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Black Death Bug Identified–Again

08 Feb

Ring around the rosies,
A pocket full of posies,
Achoo! Achoo!
We all fall down.

This innocent sounding nursery rhyme dates to the Black Death and underscores the effects and forms of this disease. Bubonic Plague caused swollen and necrotic lymph nodes, called buboes, and a circular pinkish rash (the ring of the rosies). Placing flowers  (posies) in your pocket was supposed to ward off the bad air, or evil spirits, or whatever your belief of choice for the cause of the disease. Of course, this didn’t work. When it progressed to Pneumonic Plague, where the victim coughed, sneezed, became short of breath, and coughed up blood, death followed very quickly (all fall down).


The Black Death was a human disaster of catastrophic proportions. Though estimates vary, when it struck Europe between 1348 and 1350, it killed 30-60% of the population and probably reduced the world population from approximately 450 million to 350 million. It disrupted travel and trade, set one village against another, and shook the foundations of medicine and religion. No one knew what caused it and prevention and treatment were mysteries. Nothing worked. No medicine or prayer or ceremony slowed its march or relieved those afflicted. If neither the medical practitioners nor the clergy of the day could help, then of what use were they?

All the populace could do was to burn or bury the dead, often in mass graves. Mourning, prayer, and fear then followed.

 


The cause of The Plague is the tiny bacterium we call Yersinia Pestis. That was the long held dogma anyway. More recently some have questioned this and have proposed other causes such as the Ebola virus, small pox, typhus, and several other organisms.

But recent studies seem to support dogma. Hendrik Poinar and colleagues at McMaster University in Hamilton, Ontario, recently found a very interesting way to exam the DNA from bones and teeth removed from a plague mass burial pit near London. Their “molecular probe” revealed that the causative agent was our old friend Yersinia Pestis after all.

 

7 responses to “Black Death Bug Identified–Again

  1. Pat S.

    February 8, 2012 at 10:21 pm

    Given today’s medicines, what’s the appropriate treatment? And back then, could ANYTHING be used to treat it?

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    • D.P. Lyle, MD

      February 9, 2012 at 7:48 am

      Several antibiotics will kill off the bug so plague is easily treated today but back then they had no antibiotics, didn’t understand what they were dealing with, and usually turned to religion and rituals, which didn’t work. So the death rate soared as the disease spread directly from person to person in the pneumonic form and via rat fleas for the bubonic form. In some areas they even blamed cats so killed them–the irony being that cats were the only effective means of rat control.

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  2. Laura Mitchell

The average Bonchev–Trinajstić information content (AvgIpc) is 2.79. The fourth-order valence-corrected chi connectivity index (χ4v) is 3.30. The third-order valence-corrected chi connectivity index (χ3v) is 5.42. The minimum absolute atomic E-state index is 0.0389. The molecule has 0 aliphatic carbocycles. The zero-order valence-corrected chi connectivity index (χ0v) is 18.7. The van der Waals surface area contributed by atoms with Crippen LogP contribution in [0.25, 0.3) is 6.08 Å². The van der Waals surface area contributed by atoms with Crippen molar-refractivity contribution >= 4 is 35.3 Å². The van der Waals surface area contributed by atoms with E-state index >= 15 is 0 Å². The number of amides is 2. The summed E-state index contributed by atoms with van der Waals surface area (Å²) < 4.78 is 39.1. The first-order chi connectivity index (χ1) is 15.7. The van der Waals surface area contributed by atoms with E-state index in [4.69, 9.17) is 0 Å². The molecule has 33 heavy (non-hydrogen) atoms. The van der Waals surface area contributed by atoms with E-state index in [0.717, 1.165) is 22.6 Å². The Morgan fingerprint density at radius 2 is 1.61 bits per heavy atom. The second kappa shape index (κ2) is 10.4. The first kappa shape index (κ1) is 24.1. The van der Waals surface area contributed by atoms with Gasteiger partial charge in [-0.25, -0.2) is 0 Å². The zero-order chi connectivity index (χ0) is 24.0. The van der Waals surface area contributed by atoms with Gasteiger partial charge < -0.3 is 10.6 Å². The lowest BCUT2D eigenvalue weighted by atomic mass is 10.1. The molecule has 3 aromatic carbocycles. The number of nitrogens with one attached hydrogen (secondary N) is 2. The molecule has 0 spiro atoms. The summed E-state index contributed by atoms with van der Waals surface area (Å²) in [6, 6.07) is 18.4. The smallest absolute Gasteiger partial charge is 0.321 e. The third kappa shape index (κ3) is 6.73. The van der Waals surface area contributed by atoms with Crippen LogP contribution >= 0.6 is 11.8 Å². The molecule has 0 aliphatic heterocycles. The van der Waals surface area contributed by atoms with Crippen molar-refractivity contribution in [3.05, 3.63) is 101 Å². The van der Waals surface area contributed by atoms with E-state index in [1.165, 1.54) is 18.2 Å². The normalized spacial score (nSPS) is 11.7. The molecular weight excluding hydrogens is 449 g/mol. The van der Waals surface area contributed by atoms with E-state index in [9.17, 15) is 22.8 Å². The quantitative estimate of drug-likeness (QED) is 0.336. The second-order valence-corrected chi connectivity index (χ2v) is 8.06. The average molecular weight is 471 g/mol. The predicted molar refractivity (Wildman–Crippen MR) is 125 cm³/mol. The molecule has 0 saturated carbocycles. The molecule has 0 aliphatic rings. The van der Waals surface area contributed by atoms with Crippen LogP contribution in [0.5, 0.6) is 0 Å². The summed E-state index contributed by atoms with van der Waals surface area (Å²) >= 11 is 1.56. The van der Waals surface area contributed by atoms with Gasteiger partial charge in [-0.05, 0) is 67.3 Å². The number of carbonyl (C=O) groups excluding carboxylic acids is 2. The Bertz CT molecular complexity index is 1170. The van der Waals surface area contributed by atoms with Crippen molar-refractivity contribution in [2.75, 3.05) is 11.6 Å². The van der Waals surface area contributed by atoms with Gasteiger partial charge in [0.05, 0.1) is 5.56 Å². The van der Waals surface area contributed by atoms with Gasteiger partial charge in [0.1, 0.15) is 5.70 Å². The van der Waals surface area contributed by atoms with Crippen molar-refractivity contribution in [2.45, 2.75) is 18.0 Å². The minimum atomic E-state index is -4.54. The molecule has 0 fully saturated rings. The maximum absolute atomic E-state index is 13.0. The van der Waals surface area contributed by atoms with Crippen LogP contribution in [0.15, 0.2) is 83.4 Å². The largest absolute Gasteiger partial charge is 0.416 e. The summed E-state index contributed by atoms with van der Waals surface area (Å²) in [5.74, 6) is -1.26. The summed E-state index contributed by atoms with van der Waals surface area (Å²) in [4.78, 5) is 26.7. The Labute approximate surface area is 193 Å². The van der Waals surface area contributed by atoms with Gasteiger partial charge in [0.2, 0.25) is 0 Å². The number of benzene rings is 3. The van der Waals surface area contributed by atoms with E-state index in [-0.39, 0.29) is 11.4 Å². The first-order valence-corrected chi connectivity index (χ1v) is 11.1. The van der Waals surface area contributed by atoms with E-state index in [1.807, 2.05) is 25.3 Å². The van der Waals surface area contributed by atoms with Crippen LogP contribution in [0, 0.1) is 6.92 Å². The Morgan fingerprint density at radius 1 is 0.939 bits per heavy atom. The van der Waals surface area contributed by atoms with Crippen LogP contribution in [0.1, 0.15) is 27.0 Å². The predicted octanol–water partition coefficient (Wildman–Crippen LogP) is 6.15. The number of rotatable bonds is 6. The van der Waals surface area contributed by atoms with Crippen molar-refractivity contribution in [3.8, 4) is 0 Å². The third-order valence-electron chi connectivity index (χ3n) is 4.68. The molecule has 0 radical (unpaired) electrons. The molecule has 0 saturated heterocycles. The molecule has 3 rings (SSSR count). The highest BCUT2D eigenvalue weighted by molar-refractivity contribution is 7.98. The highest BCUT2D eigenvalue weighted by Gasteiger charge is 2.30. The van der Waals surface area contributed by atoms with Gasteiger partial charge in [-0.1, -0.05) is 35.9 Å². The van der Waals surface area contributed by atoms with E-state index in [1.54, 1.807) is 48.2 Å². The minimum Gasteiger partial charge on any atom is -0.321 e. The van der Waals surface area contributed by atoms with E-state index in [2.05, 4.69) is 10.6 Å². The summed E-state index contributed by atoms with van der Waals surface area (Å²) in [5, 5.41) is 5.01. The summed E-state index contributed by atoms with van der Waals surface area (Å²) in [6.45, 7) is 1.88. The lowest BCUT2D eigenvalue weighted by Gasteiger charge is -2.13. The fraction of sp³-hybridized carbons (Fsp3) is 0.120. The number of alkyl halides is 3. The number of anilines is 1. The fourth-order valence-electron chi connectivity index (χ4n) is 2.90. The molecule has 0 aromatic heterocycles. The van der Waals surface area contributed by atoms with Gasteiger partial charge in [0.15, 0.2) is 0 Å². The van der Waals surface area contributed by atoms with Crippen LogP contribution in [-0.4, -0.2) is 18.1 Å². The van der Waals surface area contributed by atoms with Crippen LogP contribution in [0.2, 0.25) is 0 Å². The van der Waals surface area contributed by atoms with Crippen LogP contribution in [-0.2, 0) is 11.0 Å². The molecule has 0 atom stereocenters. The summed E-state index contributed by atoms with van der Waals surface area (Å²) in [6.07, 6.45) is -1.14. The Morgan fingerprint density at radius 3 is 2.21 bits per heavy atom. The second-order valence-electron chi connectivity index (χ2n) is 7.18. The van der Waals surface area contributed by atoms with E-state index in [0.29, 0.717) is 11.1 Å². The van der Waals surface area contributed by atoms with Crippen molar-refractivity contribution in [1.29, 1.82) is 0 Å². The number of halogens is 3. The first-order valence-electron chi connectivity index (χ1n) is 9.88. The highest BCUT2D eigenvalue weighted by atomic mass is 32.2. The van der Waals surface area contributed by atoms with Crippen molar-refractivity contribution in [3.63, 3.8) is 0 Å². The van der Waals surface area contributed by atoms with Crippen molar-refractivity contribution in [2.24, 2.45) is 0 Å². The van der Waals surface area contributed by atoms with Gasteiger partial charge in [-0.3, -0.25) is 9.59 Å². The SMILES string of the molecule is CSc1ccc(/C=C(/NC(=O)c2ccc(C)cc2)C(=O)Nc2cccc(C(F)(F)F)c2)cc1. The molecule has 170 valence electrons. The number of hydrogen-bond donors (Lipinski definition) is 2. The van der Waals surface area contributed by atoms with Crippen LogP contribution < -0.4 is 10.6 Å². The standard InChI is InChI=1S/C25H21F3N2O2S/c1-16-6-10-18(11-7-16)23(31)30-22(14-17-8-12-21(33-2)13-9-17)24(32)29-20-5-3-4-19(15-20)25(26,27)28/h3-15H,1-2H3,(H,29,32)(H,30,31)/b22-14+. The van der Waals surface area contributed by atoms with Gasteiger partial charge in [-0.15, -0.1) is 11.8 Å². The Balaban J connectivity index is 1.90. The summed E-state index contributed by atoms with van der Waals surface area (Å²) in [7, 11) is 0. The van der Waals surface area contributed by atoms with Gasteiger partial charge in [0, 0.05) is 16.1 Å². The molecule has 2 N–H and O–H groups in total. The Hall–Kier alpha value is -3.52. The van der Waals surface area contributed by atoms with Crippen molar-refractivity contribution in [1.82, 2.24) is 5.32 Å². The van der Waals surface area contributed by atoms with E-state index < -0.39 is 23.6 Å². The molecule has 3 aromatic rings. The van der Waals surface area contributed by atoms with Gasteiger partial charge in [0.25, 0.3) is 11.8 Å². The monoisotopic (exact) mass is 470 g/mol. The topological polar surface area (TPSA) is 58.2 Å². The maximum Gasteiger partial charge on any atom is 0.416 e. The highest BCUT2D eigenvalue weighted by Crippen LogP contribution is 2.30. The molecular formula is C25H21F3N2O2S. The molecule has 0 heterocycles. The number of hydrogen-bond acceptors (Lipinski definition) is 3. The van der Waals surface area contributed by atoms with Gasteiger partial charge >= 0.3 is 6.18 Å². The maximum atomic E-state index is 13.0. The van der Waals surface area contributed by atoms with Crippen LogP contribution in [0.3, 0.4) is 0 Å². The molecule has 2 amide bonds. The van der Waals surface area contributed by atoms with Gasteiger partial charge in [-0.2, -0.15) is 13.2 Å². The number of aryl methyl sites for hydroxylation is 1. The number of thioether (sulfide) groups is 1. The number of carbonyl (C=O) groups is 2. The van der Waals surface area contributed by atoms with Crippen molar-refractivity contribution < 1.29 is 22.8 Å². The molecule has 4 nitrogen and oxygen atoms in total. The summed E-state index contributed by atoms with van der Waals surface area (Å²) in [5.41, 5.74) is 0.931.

February 9, 2012 at 7:38 am

    1) Is the picture from the excavation that was done near Spitalfields in London?
    2) While we know that bubonic plague made it to Europe in the 14th century, are there any indications that epidemics occurred prior to the 14th century, at least in the Middle East? I’m specifically thinking about what was referred to as “The Plague of Justinian,” which (I think) occurred several hundred years before. Although I think the Plague of Justinian sounded more like influenza, but who knows?

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    • D.P. Lyle, MD

      February 9, 2012 at 7:51 am

      Yes there were many other plague epidemics that occurred before and after the Black Death–which was the most devastating one. Yes there is controversy over what caused the Justinian Plague–and what caused the Black Death. That’s why this research is important since it points toward Yersenia as the cause–yet some still contend that it was something else.

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  3. Mary V. Welk

    February 9, 2012 at 9:08 am

    The spread of the Black Death, or bubonic/pneumonic plague, was aided by the witchcraft scares and trials that were occurring in Europe at the time. Cats, especially black cats, were associated with witches and witchcraft, so they were actually hunted down and killed by the thousands. Reducing the cat population, especially in seaports where incoming ships were infested by rats, meant that more rats survived to spread the disease. Ignorance has always killed people, but especially so during the plague eras.

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  4. eleanorsullivan

    February 9, 2012 at 3:31 pm

    I’m not surprised people believed in witchcraft, evil spirits, and magical cures since they had no other way to ward off illness. Interesting what Mary Welk said about killing the cats that could have killed disease-laden rats. Inadvertantly, they perpetuated the disease. I wonder how many diseases and conditions we’re mistreating today. Umm…

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